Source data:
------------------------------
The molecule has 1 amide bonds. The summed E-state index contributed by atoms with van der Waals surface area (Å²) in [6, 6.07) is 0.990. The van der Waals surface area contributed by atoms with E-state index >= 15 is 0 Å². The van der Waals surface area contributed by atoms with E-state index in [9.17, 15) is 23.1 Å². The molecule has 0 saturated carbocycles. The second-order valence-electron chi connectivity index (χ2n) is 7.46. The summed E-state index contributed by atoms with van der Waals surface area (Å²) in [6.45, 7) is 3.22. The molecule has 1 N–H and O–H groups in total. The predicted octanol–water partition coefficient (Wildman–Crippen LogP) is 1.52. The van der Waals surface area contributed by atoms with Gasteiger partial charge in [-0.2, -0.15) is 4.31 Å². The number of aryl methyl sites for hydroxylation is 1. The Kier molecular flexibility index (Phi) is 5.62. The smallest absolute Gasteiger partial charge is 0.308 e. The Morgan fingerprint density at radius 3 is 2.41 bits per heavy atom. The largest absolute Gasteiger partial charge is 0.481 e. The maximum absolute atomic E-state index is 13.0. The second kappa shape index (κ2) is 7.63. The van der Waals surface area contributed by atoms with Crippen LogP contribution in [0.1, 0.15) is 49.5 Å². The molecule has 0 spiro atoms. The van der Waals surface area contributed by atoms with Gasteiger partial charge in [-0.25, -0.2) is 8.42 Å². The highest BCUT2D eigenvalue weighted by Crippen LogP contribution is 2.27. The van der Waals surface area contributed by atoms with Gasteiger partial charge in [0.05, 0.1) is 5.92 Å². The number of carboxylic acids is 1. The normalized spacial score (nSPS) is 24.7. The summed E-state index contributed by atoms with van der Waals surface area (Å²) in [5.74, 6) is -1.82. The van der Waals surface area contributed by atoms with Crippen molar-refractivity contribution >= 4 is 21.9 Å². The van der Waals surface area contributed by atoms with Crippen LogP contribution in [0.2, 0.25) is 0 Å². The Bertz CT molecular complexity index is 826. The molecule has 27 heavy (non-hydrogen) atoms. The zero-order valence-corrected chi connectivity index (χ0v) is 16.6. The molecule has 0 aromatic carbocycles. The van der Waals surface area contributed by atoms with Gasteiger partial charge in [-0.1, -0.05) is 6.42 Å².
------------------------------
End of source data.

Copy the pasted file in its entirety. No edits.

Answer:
The molecule has 1 amide bonds. The summed E-state index contributed by atoms with van der Waals surface area (Å²) in [6, 6.07) is 0.990. The van der Waals surface area contributed by atoms with E-state index >= 15 is 0 Å². The van der Waals surface area contributed by atoms with E-state index in [9.17, 15) is 23.1 Å². The molecule has 0 saturated carbocycles. The second-order valence-electron chi connectivity index (χ2n) is 7.46. The summed E-state index contributed by atoms with van der Waals surface area (Å²) in [6.45, 7) is 3.22. The molecule has 1 N–H and O–H groups in total. The predicted octanol–water partition coefficient (Wildman–Crippen LogP) is 1.52. The van der Waals surface area contributed by atoms with Gasteiger partial charge in [-0.2, -0.15) is 4.31 Å². The number of aryl methyl sites for hydroxylation is 1. The Kier molecular flexibility index (Phi) is 5.62. The smallest absolute Gasteiger partial charge is 0.308 e. The Morgan fingerprint density at radius 3 is 2.41 bits per heavy atom. The largest absolute Gasteiger partial charge is 0.481 e. The maximum absolute atomic E-state index is 13.0. The second kappa shape index (κ2) is 7.63. The van der Waals surface area contributed by atoms with Crippen LogP contribution in [0.1, 0.15) is 49.5 Å². The molecule has 0 spiro atoms. The van der Waals surface area contributed by atoms with Gasteiger partial charge in [-0.25, -0.2) is 8.42 Å². The highest BCUT2D eigenvalue weighted by Crippen LogP contribution is 2.27. The van der Waals surface area contributed by atoms with Gasteiger partial charge in [0.05, 0.1) is 5.92 Å². The number of carboxylic acids is 1. The normalized spacial score (nSPS) is 24.7. The summed E-state index contributed by atoms with van der Waals surface area (Å²) in [5.74, 6) is -1.82. The van der Waals surface area contributed by atoms with Crippen molar-refractivity contribution >= 4 is 21.9 Å². The van der Waals surface area contributed by atoms with Crippen LogP contribution in [0.2, 0.25) is 0 Å². The Bertz CT molecular complexity index is 826. The molecule has 27 heavy (non-hydrogen) atoms. The zero-order valence-corrected chi connectivity index (χ0v) is 16.6. The molecule has 0 aromatic carbocycles. The van der Waals surface area contributed by atoms with Gasteiger partial charge in [-0.1, -0.05) is 6.42 Å².